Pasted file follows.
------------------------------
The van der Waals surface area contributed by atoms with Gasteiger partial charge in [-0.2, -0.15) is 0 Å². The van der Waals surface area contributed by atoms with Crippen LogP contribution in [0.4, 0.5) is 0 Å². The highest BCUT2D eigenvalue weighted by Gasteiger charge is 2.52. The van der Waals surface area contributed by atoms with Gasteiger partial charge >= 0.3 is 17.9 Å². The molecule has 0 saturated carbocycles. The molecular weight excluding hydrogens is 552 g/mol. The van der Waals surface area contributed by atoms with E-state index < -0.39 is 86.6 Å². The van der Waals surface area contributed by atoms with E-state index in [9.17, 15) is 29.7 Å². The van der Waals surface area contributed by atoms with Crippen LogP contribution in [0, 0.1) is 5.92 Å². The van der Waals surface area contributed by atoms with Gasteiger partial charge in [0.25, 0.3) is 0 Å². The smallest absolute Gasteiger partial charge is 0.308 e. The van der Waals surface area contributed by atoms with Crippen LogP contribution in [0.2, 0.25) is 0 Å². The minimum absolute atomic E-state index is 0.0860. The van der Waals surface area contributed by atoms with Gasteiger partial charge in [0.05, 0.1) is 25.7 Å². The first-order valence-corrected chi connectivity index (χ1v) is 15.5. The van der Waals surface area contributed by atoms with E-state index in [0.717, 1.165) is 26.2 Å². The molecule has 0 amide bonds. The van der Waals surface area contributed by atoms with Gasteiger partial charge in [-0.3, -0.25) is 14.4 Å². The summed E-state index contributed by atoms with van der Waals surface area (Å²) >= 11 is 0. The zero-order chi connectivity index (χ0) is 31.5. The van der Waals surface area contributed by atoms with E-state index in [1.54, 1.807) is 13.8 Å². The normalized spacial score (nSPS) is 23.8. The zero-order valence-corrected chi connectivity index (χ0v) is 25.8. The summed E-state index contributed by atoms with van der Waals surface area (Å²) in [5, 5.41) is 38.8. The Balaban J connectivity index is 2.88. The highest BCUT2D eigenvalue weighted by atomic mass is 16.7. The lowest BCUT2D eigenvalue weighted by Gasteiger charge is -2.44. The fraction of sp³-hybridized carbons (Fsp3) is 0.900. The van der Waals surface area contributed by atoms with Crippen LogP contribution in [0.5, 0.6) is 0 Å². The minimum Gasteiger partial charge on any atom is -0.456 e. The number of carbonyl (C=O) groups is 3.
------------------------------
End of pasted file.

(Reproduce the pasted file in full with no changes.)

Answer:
The van der Waals surface area contributed by atoms with Gasteiger partial charge in [-0.2, -0.15) is 0 Å². The van der Waals surface area contributed by atoms with Crippen LogP contribution in [0.4, 0.5) is 0 Å². The highest BCUT2D eigenvalue weighted by Gasteiger charge is 2.52. The van der Waals surface area contributed by atoms with Gasteiger partial charge >= 0.3 is 17.9 Å². The molecule has 0 saturated carbocycles. The molecular weight excluding hydrogens is 552 g/mol. The van der Waals surface area contributed by atoms with E-state index < -0.39 is 86.6 Å². The van der Waals surface area contributed by atoms with E-state index in [9.17, 15) is 29.7 Å². The van der Waals surface area contributed by atoms with Crippen LogP contribution in [0, 0.1) is 5.92 Å². The van der Waals surface area contributed by atoms with Gasteiger partial charge in [0.25, 0.3) is 0 Å². The smallest absolute Gasteiger partial charge is 0.308 e. The van der Waals surface area contributed by atoms with Crippen LogP contribution in [0.2, 0.25) is 0 Å². The minimum absolute atomic E-state index is 0.0860. The van der Waals surface area contributed by atoms with Gasteiger partial charge in [0.05, 0.1) is 25.7 Å². The first-order valence-corrected chi connectivity index (χ1v) is 15.5. The van der Waals surface area contributed by atoms with E-state index in [0.717, 1.165) is 26.2 Å². The molecule has 0 amide bonds. The van der Waals surface area contributed by atoms with Gasteiger partial charge in [-0.3, -0.25) is 14.4 Å². The summed E-state index contributed by atoms with van der Waals surface area (Å²) >= 11 is 0. The zero-order chi connectivity index (χ0) is 31.5. The van der Waals surface area contributed by atoms with E-state index in [1.54, 1.807) is 13.8 Å². The normalized spacial score (nSPS) is 23.8. The zero-order valence-corrected chi connectivity index (χ0v) is 25.8. The summed E-state index contributed by atoms with van der Waals surface area (Å²) in [5, 5.41) is 38.8. The Balaban J connectivity index is 2.88. The highest BCUT2D eigenvalue weighted by atomic mass is 16.7. The lowest BCUT2D eigenvalue weighted by Gasteiger charge is -2.44. The fraction of sp³-hybridized carbons (Fsp3) is 0.900. The van der Waals surface area contributed by atoms with Crippen LogP contribution in [0.5, 0.6) is 0 Å². The minimum Gasteiger partial charge on any atom is -0.456 e. The number of carbonyl (C=O) groups is 3.